Luckily a clean-up, oil and safety check are easy for anyone to do. If you don’t feel confident then it’s cheap enough to drop in for a service. Ask the mechanic at the bike shop for a chain cleaning and oiling demo and pick up some bike chain lubricant while you are there.

3. Do a safety check

Before you set out make sure your bike is going to be able to go the distance. This is as simple as making sure the main components are secure and locked in place. It takes you less than a minute. 

  • Seat
  • Stem
  • Handlebars
  • Brake cables and pads
  • Quick-release wheel lever
  • Light
  • Bell
  • Saddle bags 

If possible do a check the night before or go over your bike thoroughly once a week so that you have time to spare to make any adjustments needed to secure bolts in place.

4. Ride in the right gear

A lot of people are commuting via fixies these days so you don’t necessarily have a lot of control over the amount of resistance you are facing, but you can still control the pace of your feet. You want a speed (cadence) that is comfortable and relaxed. Think ahead to the road and approach what comes next with smarts. If you are coming up to a hill, quicken your pace (or lower your gear) to make it easier before you get to the climb. If you are coming up to stopped traffic, lower your gears to make taking off again easier. 

The faster you spin your legs the less energy you put out, but you need to find the balance to also move forward effectively.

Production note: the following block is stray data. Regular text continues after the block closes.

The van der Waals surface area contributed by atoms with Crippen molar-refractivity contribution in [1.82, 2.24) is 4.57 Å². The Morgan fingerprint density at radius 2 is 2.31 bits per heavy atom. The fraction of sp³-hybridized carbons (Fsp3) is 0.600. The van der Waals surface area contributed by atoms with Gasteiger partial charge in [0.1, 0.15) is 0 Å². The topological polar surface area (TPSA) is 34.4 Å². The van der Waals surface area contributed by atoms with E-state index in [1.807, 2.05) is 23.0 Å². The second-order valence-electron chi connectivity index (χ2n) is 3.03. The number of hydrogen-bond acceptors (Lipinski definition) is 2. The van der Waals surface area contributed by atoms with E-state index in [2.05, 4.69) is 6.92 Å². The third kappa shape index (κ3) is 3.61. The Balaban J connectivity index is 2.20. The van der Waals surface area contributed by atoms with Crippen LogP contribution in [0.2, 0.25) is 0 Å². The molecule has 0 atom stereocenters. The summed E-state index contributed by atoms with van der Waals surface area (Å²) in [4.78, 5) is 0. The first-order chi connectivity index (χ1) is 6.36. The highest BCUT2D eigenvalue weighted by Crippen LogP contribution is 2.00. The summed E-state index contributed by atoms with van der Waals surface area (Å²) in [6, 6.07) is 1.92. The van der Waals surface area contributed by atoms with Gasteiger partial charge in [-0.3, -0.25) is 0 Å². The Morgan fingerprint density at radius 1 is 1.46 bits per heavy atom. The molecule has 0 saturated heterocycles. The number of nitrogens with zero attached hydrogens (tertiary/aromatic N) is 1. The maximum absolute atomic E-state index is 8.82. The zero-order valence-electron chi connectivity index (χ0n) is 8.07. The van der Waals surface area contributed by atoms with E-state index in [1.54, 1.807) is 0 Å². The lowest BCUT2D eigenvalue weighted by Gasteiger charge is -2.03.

5. Make sure your bike fit is exact. 

If your bike is not set up to match your body shape you risk injury or soreness as well as less power and less comfort on the bike. Check your saddle height, handlebar height and frame size to make sure you have the right fit for the best way forward. Keep in mind you may need different seat heights for different shoes if you wear different brands or styles when you are cycling. 

A quick but non-scientific way for a beginner to find an acceptable saddle height is to raise the saddle until there’s a slight bend in the leg while at the bottom of the pedal stroke. This should be measured while the ball of a rider’s foot is positioned over the centre of the corresponding pedal axle.

6. Plan ahead

It may sound obvious, but thinking about what you take with you on your ride can be the difference between enjoying or enduring cycling.